THERE ARE RESTAURANTS... that break out the distressed wood and weathered tiles and hammered copper sheets, all in the hopes of lending a semi-new structure the patina of time. It often works, too, and you're charmed by the result. But even the most divinely distressed space can't quite match the eatery that occupies a centuries-old building that has seen some stories, some characters, and, just perhaps, a phantom or two. Enter Restaurant 1833, a Monterey favorite that has been around for a few years, though the same cannot be said of its handsome setting, the historic Stokes Adobe. There's no "few" about it: The Stokes Adobe can be traced back to 1833, hence the year in the eatery's history-homaging name. And when you've got nearly two centuries under your belt, and a long-ago tenant who was a true rapscallion of a dubious nature (he posed as a doctor), you've got some seriously potent tales brimming at the edges of your building. Thank goodness the weathered, leather-and-metal menus also brim with bespoke, top-shelf cocktails, the better to sip as you keep an eye out for any possible spirits at play around the nook-filled, low-lit, room-wending eatery.
THOSE COCKTAILS INCLUDE... the rummy, kirsch-cool Dark Forest and One Last Vegas Memory, which rocks the Four Roses Bourbon, among other zesty flavors. The libations come under the old-timey heading of "House Remedies," by the by, furthering the 1833-ness of the setting. The cuisine side of the eat-it-want-it equation boasts Buffalo Style Sweetbreads, English Pea Soup, and the tony 1833 Burger, a fancy patty that's topped with quality cukes and quality tomato confit and comes with sauerkraut-dusted steak fries on the side. Think New American with some "Bay seasoning" -- not the traditional Old Bay Seasoning, of course, but rather that special Monterey-style localness that includes good produce and fine meats. Is it that slightly salty morning fog that make Monterey-made eats especially scrumptious? We'll vote on the side of yes.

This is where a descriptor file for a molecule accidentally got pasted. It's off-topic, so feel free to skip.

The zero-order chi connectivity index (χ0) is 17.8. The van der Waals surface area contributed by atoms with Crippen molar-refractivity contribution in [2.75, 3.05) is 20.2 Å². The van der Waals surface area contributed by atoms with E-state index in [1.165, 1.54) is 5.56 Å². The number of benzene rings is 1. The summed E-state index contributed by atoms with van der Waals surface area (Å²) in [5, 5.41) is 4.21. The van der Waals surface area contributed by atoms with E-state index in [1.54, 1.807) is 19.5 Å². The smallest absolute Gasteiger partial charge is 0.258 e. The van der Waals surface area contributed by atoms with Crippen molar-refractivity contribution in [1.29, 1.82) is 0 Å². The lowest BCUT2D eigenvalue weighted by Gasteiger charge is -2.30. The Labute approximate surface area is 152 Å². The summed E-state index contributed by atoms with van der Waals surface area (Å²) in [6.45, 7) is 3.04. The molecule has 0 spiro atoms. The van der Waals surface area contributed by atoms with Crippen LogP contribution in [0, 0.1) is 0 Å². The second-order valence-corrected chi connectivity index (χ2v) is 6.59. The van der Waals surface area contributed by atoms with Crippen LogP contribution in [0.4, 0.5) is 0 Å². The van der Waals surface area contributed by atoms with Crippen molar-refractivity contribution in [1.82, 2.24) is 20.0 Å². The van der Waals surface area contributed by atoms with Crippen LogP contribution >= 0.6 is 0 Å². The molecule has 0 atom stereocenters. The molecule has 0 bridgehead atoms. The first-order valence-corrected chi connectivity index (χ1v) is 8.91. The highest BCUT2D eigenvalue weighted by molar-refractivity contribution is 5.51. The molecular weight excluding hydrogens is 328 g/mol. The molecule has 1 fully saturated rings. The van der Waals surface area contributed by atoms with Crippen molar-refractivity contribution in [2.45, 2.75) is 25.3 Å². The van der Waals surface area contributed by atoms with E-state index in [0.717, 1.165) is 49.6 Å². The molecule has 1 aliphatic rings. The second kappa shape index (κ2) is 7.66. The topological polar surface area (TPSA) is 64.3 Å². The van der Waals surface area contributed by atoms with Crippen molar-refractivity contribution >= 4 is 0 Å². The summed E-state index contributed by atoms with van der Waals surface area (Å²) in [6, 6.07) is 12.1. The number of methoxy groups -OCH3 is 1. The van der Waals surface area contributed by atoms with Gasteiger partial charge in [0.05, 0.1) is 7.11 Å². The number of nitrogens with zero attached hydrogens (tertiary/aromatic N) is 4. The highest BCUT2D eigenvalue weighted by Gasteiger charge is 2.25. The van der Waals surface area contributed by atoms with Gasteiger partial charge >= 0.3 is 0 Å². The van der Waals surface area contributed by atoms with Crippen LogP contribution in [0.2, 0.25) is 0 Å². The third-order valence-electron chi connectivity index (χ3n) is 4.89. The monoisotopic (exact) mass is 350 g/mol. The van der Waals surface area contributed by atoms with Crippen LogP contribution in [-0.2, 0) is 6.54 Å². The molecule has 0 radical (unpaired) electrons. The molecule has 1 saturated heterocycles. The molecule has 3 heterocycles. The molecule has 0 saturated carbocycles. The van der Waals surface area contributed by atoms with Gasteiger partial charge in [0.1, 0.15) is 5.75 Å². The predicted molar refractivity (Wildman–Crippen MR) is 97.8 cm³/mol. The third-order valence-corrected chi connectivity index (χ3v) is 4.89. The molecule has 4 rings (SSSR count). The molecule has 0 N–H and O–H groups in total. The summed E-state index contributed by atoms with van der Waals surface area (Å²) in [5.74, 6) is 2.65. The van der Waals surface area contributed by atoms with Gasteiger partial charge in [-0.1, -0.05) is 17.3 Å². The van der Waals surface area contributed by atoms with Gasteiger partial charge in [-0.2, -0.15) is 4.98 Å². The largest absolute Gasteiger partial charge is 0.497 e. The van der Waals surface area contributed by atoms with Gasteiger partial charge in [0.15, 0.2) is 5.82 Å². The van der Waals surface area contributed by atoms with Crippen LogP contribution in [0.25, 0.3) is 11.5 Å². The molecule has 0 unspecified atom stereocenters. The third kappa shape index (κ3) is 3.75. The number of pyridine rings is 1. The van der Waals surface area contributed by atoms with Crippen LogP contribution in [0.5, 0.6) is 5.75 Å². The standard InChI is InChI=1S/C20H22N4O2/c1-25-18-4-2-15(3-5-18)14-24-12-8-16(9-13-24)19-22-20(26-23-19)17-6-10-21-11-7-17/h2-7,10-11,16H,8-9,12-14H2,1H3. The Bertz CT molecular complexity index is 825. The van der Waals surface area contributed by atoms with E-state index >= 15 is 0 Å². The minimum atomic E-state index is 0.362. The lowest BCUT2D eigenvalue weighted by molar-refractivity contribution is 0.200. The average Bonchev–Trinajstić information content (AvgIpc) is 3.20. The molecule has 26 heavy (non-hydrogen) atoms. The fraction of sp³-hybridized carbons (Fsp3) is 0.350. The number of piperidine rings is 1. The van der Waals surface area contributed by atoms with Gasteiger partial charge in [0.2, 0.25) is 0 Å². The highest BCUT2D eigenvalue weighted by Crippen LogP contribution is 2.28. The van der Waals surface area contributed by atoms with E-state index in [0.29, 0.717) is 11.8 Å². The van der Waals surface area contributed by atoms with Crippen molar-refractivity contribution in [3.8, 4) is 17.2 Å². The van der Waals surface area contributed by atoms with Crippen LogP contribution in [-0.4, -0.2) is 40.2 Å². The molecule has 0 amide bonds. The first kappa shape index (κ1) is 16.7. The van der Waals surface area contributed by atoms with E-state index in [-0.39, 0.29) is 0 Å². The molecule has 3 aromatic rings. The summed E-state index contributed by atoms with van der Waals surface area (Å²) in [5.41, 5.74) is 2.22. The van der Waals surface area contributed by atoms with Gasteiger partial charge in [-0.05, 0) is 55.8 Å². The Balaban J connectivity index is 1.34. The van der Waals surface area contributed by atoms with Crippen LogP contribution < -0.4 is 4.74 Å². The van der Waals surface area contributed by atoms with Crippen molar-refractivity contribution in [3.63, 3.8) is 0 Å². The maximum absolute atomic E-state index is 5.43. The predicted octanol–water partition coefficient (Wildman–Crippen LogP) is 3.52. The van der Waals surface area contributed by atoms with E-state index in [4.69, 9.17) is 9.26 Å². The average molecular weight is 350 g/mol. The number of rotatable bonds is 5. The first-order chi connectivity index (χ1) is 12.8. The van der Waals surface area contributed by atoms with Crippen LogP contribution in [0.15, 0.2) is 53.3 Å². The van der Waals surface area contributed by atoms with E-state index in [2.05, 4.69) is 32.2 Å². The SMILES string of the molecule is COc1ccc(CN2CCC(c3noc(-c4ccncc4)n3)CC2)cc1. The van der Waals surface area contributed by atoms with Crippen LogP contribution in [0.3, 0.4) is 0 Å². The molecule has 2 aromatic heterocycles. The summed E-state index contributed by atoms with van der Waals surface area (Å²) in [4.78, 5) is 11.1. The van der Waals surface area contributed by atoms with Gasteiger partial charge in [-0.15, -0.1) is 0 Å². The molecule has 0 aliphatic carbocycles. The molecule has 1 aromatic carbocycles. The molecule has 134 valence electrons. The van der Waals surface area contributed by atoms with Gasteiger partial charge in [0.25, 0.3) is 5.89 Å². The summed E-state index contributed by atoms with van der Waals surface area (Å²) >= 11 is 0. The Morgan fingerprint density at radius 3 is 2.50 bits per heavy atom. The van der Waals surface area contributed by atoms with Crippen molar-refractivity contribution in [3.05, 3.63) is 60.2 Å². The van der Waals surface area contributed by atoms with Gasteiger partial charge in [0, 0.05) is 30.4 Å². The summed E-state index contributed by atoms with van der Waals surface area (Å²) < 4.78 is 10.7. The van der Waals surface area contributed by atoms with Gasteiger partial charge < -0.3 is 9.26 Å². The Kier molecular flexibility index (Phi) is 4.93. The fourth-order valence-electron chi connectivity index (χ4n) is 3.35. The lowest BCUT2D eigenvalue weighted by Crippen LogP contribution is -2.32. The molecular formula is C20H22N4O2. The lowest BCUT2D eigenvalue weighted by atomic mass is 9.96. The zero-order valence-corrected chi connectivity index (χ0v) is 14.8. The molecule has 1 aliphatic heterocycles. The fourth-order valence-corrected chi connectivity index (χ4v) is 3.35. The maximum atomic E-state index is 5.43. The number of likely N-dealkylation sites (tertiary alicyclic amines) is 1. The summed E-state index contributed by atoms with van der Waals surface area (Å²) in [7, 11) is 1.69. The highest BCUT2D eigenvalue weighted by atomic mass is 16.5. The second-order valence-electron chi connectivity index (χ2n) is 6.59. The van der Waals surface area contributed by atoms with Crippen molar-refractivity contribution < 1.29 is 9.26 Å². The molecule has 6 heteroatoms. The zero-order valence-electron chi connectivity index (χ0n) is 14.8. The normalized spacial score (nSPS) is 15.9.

BUT WILL YOU SEE A GHOST? That depends. Autumn is the ideal time to sit outside Restaurant 1833 and sip a Torrid Affair (hello, Sombra Mezcal + more) on the expansive patio, a patio enhanced by fire pits and turned-down bulbs and the towering oak, palm, and redwood trees that dot the property. What have those stately shrubs seen throughout the ages? A spirit or two? They've definitely noticed couples and friends below, sharing a bottle of wine and a few ghost stories outside one of Monterey's most storybook-worthy settings.